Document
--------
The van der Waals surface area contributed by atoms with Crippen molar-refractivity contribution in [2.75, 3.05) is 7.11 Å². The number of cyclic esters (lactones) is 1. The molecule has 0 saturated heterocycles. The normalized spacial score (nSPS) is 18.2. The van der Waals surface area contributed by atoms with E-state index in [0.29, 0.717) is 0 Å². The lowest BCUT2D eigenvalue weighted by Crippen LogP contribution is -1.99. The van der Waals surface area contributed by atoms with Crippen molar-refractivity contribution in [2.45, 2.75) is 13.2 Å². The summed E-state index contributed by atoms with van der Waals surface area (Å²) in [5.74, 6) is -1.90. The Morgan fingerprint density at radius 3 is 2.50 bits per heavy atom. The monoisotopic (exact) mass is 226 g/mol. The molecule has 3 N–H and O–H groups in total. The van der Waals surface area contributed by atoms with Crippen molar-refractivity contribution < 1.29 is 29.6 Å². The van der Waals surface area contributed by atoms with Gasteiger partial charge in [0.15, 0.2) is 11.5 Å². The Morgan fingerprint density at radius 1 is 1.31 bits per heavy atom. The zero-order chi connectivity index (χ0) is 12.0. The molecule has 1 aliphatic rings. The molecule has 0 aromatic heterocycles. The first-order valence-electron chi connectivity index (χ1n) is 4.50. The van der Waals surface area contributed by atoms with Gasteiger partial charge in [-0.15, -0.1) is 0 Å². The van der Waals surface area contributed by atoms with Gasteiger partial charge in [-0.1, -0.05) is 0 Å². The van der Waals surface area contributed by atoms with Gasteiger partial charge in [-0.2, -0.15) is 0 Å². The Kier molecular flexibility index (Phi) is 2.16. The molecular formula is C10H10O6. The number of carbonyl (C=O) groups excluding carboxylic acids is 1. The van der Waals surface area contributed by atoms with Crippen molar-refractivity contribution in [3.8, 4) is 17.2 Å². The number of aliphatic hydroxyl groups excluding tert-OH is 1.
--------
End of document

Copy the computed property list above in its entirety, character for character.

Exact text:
The van der Waals surface area contributed by atoms with Crippen molar-refractivity contribution in [2.75, 3.05) is 7.11 Å². The number of cyclic esters (lactones) is 1. The molecule has 0 saturated heterocycles. The normalized spacial score (nSPS) is 18.2. The van der Waals surface area contributed by atoms with E-state index in [0.29, 0.717) is 0 Å². The lowest BCUT2D eigenvalue weighted by Crippen LogP contribution is -1.99. The van der Waals surface area contributed by atoms with Crippen molar-refractivity contribution in [2.45, 2.75) is 13.2 Å². The summed E-state index contributed by atoms with van der Waals surface area (Å²) in [5.74, 6) is -1.90. The Morgan fingerprint density at radius 3 is 2.50 bits per heavy atom. The monoisotopic (exact) mass is 226 g/mol. The molecule has 3 N–H and O–H groups in total. The van der Waals surface area contributed by atoms with Crippen molar-refractivity contribution < 1.29 is 29.6 Å². The van der Waals surface area contributed by atoms with Gasteiger partial charge in [0.15, 0.2) is 11.5 Å². The Morgan fingerprint density at radius 1 is 1.31 bits per heavy atom. The zero-order chi connectivity index (χ0) is 12.0. The molecule has 1 aliphatic rings. The molecule has 0 aromatic heterocycles. The first-order valence-electron chi connectivity index (χ1n) is 4.50. The van der Waals surface area contributed by atoms with Gasteiger partial charge in [-0.15, -0.1) is 0 Å². The van der Waals surface area contributed by atoms with Gasteiger partial charge in [-0.1, -0.05) is 0 Å². The van der Waals surface area contributed by atoms with Gasteiger partial charge in [-0.2, -0.15) is 0 Å². The Kier molecular flexibility index (Phi) is 2.16. The molecular formula is C10H10O6. The number of carbonyl (C=O) groups excluding carboxylic acids is 1. The van der Waals surface area contributed by atoms with Crippen molar-refractivity contribution in [3.8, 4) is 17.2 Å². The number of aliphatic hydroxyl groups excluding tert-OH is 1.